Speaking of the political in your work, running throughout your career is the imagery of society’s castoffs, the refuse, the seediness of culture, the toxic residue of our waste, and the wake of consumer-driven capitalism. Are you interested in raising lowbrow art to the status of highbrow art as a way of addressing the conditions you witness on the planet? Is that what allows you to champion a stream of consciousness in your work? In your own words, you noted, “For me, my train of thought that relates to my art, like collage, is something like a nonlinear run-on sentence.” Indeed, just thinking about what has been written about your work over the years—see, Lombardi’s World Abecedarius—is like trying to sort through a Proustian, post-apocalyptic mashup of climate science with political facts, “alternate truths,” and psycho-consumerist rhetoric. Marcel Duchamp once quipped, “Well, even nonsense has a right to live.” It seems you would agree! Your work constitutes a great many “isms,” not the least of which is an unmistakable zeal for Neo-Expressionism and Surreal-Pop-infused Dada. As a multi-genre artist, you often depict contradictions, malformations, hideous rubbernecking, the quizzical, and the nonsensical. And, the work also expresses sharpened critical empirical observation. Do you infuse lowbrow art strategy because it allows for a more authentic reflection of our apparent cultural hysteria?
DDL: Yes, that nonlinear run-on sentence that resides in my conscious and subconscious thoughts is key! I get these flashes of images in my head all the time, especially when I’m in the studio. It’s much like collage, how many elements can often be disconnected, especially at first, then somehow, everything comes together in a composition. That process can be very engaging for the artist and the viewer because we can all envision some form of a dream sequence. Addressing and elevating lowbrow gives me a lot more possibilities related to iconography, as there’s no need for me to be high and mighty. I often think of the command of imagery and iconography that Ashley Bickerton has had over the years, addressing endless aspects of culture, universal culture, with such incredible command of all levels of social awareness. Decades before, Frances Picabia did very much the same thing. I embrace that way of thinking, the way they process information and imagery resonates very deeply with me.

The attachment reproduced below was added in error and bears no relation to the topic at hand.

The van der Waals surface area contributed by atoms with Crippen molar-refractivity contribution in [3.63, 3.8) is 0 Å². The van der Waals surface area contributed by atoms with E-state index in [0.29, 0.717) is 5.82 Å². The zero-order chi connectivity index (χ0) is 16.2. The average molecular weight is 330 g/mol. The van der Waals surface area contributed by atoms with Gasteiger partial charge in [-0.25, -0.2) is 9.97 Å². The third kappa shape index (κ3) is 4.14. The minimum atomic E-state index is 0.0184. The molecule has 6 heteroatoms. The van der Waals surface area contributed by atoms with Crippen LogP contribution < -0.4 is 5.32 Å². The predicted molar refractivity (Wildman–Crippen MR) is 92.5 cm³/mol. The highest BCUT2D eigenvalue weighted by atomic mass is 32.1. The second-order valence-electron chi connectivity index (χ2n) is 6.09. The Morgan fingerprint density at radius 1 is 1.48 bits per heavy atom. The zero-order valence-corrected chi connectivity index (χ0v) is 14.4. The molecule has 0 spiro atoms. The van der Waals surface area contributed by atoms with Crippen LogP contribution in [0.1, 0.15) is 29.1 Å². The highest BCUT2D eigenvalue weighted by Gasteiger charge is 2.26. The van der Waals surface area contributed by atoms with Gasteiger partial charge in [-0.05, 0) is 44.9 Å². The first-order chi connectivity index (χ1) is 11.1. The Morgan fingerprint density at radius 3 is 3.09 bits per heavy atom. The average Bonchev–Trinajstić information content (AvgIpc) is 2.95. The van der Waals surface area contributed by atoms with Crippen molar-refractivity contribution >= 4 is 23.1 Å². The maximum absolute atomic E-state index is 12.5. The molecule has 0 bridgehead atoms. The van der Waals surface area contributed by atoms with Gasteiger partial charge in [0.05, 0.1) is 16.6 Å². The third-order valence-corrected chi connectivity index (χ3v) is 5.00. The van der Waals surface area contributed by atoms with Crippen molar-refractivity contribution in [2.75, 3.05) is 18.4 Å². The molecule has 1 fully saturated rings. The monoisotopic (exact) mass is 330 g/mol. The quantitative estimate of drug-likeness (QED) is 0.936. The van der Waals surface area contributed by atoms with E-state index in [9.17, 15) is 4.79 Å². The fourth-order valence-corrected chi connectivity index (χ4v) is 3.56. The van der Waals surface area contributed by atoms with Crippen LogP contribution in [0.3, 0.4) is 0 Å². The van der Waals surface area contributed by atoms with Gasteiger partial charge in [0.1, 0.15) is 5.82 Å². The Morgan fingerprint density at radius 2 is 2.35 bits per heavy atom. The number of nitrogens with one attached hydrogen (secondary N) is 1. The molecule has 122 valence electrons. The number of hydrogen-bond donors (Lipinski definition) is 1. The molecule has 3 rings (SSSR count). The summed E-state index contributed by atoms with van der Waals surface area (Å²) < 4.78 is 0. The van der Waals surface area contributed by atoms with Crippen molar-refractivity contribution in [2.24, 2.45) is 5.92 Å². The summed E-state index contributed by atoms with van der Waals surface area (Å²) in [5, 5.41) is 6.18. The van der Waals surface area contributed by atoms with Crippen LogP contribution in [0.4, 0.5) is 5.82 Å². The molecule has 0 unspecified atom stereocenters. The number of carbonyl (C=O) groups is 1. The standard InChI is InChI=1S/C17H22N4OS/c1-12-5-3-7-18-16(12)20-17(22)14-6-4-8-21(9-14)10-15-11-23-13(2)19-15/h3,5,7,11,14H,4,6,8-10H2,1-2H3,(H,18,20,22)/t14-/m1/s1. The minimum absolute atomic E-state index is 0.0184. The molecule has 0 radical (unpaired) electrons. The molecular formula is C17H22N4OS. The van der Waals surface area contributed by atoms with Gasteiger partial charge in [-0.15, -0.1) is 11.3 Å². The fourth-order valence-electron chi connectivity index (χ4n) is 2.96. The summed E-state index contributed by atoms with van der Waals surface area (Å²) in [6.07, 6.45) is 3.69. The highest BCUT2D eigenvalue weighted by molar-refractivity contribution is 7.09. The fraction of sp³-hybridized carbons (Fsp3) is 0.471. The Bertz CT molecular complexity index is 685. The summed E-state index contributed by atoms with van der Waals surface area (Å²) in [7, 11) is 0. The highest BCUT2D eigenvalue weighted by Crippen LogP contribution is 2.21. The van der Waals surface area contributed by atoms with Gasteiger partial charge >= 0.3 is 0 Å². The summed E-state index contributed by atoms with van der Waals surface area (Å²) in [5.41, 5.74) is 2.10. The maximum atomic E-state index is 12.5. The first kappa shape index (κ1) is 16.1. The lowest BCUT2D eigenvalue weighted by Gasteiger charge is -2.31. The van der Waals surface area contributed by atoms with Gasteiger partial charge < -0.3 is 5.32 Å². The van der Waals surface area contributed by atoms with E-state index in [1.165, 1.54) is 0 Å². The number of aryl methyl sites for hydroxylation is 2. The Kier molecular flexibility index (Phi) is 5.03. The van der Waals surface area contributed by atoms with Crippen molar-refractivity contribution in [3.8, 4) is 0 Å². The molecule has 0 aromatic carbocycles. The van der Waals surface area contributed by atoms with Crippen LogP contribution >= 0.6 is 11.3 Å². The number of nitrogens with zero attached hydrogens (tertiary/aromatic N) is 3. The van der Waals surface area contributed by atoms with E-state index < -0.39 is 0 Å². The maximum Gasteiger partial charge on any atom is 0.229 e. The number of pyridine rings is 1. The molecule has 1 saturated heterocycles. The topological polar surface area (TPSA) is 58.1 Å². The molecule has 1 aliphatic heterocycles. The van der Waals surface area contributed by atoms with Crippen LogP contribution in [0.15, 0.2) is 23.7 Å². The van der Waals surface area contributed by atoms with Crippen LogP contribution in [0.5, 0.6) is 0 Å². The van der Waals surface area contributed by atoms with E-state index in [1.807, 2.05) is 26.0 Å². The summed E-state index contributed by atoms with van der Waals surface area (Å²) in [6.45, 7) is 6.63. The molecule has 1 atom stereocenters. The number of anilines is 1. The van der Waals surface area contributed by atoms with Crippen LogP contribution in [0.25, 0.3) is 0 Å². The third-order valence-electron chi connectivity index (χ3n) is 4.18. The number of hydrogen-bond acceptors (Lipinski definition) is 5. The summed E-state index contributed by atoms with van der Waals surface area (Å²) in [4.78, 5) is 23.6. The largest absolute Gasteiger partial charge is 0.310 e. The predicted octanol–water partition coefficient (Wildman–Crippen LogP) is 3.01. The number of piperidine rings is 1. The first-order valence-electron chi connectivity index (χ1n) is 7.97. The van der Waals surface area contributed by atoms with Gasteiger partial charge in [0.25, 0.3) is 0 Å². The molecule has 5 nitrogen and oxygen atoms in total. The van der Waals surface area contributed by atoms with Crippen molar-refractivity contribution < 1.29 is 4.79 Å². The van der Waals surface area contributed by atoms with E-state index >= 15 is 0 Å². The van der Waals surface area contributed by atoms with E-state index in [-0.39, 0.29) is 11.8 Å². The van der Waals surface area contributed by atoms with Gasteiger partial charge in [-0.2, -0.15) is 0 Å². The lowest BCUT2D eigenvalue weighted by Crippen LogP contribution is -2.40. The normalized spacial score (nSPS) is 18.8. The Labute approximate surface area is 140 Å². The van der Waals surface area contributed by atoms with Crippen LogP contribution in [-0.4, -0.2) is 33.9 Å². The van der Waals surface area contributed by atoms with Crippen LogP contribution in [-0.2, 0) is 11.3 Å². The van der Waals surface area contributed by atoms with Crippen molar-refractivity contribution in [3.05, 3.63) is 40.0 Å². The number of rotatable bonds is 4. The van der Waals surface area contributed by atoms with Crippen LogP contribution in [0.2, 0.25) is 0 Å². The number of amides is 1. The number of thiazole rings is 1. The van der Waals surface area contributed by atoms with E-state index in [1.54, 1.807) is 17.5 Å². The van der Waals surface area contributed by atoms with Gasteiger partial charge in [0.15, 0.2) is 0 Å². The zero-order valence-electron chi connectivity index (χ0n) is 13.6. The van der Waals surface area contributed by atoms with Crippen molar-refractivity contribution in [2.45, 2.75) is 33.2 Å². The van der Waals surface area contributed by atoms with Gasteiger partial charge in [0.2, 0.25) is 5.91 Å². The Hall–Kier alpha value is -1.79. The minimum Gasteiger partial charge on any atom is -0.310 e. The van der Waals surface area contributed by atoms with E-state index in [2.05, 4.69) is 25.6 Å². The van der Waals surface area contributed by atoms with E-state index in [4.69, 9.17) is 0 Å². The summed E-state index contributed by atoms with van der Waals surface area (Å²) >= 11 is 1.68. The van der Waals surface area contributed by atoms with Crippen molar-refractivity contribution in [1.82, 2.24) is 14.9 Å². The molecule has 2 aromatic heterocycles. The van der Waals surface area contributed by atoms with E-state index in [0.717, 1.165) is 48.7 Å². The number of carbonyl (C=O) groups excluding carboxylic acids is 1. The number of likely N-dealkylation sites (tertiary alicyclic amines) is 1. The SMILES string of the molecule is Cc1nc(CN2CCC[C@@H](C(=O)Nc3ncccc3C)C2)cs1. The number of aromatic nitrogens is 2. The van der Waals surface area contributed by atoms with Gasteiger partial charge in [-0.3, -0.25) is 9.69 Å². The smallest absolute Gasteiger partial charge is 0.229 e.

Today, we have a definite level of cultural hysteria with all the social media platforms, endless access to everything that everyone does. It’s too much. Much of what would be considered lowbrow imagery is a viable means to decipher and make sense of that hysteria. In Don’t Dream (Vessel Assemblage #7), I used various trading cards on the top of the carousel of revolving eyeglasses to add to the multi-life coarse confusion in that day and time — if I only knew how much more madness was coming down the pike.
TB: While preparing for this interview, I read the extensive collection of reviews found on Dominick’s website and could not help but collect some of the wild things people have said about his work. To obtain a different kind of picture of the person here is a critically acclaimed portrait—a collection of words and phrases used by critics, editors, directors, and curators who have described D. Dominick Lombardi’s work:
Lombardi’s World Abecedarius—A Work-In-Progress
A is for
Ad hoc survivors
Arcane mixed-media fusions
A warning of the pain of a world gone mad
Charming Mutt’n’Jeff old school-comics feel
Complete buffet for the eyes
Compulsive, Obsessive [first review]
Conspicuous consumption, pollution, and climate change
Detritus of a capitalist consumer society recycled out of necessity to create a monstrous, hybrid new figure
Duality of nature and nurture
Familiar icons are warped beyond recognition
Fluctuating duality between good and evil
Fresh look at a timeless story
Futuristic blobs with eyes and nose
Fuses humor and sadness
Gives significance to the insignificant
Gloriously tragic comic condition
Grotesque and oddly charming
Humanity has survived through the evolution and mechanization
Imperialism is the culprit
Incongruous components are forced together
Jumble of events that get reported on a normal day
Marginalized socially, economically, psychologically, and emotionally
Mundane material things that pollute the environment as well as the spirit
Network of relationships
Noguchi-Roxy Paine hybrid
Obnoxious little scamp posing beatifically with a “Who, me?”
Panoply of detritus
Quintessential artistic medium of symbolic impermanence
Repulsively endearing troll
Resembles us, yet we cannot completely identify
Sex and desire, race and gender, and celebrity, media, and commerce
Strange, composite being
Symbolized versions of human nature
Thought-provoking political satire
Unsuspecting fears—just when you think you are on top of it
Vortex full of theological-scientific collisions
Wedged between Plato’s Republic and Freud’s polymorphous perversity
Wide mix of media types
Xanadu: Land of Enchantment
This is part 2 of 3. More coming soon. Go here to read part 1. Learn more about D. Dominick Lombardi in his website or instagram